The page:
On day 416 of the war in Ukraine, the Russian military is trying to replenish its numbers with a new force generation scheme.
Russian Casualties in Ukraine
The Russian forces continue to lose men on the ground in Ukraine. The Russian military and Wagner Group private military company have re-energized their assault against the town of Bakhmut, and that is coming with more killed or wounded.
The rate of Russian casualties continues to remain relatively low compared to previous weeks.
Destroyed equipment includes: 307 fighter, attack, bomber, and transport jets, 293 attack and transport helicopters, 3,653 tanks, 2,785 artillery pieces, 7,073 armored personnel carriers and infantry fighting vehicles, 535 Multiple Launch Rocket Systems (MLRS), 18 boats and cutters, 5,646 vehicles and fuel tanks, 283 anti-aircraft batteries, 2,239 tactical unmanned aerial systems, 324 special equipment platforms, such as bridging vehicles, and four mobile Iskander ballistic missile systems, and 911 cruise missiles shot down by the Ukrainian air defenses.
Russian Force Generation
The Russian military is running out of men. In more than 14 months of combat, the Russian forces have lost hundreds of thousands of men killed or wounded. Western intelligence estimates put the number at more than 220,000 casualties, while the Ukrainians—who are more ambitious in the number of Russian weapon system losses—claim just over 180,000 Russian troops killed or wounded.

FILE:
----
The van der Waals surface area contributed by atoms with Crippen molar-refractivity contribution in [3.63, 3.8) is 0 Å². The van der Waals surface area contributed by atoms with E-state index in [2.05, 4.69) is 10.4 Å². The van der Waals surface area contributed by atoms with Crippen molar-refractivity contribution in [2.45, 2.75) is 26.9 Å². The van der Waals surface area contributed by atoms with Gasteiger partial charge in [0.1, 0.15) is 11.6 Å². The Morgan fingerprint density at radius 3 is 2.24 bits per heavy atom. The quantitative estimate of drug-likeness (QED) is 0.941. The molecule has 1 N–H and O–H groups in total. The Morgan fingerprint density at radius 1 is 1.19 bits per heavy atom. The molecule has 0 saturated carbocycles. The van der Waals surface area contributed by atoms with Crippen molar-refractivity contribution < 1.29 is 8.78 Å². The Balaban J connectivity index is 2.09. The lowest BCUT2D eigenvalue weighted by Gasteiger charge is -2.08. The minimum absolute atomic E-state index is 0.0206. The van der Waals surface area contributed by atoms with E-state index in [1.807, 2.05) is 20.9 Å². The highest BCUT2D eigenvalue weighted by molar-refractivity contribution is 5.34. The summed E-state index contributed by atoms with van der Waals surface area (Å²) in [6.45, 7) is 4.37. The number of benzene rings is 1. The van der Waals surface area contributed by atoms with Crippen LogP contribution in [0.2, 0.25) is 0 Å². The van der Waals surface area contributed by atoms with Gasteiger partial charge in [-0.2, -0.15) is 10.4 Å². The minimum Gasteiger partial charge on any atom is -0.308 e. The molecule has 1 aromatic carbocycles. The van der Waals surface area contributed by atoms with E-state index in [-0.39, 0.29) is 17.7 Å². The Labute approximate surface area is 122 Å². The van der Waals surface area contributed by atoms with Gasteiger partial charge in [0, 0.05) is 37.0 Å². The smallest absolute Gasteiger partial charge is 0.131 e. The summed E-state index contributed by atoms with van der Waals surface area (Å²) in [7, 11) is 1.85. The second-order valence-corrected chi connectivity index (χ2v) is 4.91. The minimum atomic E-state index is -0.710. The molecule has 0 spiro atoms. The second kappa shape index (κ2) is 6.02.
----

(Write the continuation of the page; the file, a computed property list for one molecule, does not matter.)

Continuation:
Earlier in the week, the Russian parliament introduced a new law that established a unified registry of Russian men who are eligible for military service. Similar to the United States’ selective service, the registry will allow the Russian Ministry of Defense to have a better sense of the country’s strategic manpower reserves.
The scheme will also make further mobilizations that much easier. Now, the Russian Ministry of Defense will be able to call up reservists or conscripts electronically rather than physically via mail.
“With individuals’ call-up data now digitally linked to other state-provided online services, it is likely that the authorities will punish draft-dodgers by automatically limiting employment rights and restricting foreign travel,” the British Military Intelligence assessed in its latest estimate of the war.
This measure will make draft dodging harder.
“The measures are reported to be coming into force later in the year; they do not specifically indicate any major new wave of enforced mobilization,” the British Military Intelligence stated.
“Russia is, for now, prioritising a drive to recruit extra volunteer troops. However, the measure is highly likely part of a longer-term approach to provide personnel as Russia anticipates a lengthy conflict in Ukraine,” the British Military Intelligence added.
The Russian military has had trouble generating enough forces to support its offensive operations in the Donbas and eastern Ukraine. The Kremlin has tried to make up for the losses by outsourcing offensive operations to the Wagner Group private military company.
But the infamous mercenary group has also suffered catastrophic losses on the ground. And thus, the Russian offensive in Ukraine continues to look for men.
A 19FortyFive Defense and National Security Columnist, Stavros Atlamazoglou is a seasoned defense journalist specializing in special operations, a Hellenic Army veteran (national service with the 575th Marine Battalion and Army HQ), and a Johns Hopkins University graduate. His work has been featured in Business Insider, Sandboxx, and SOFREP.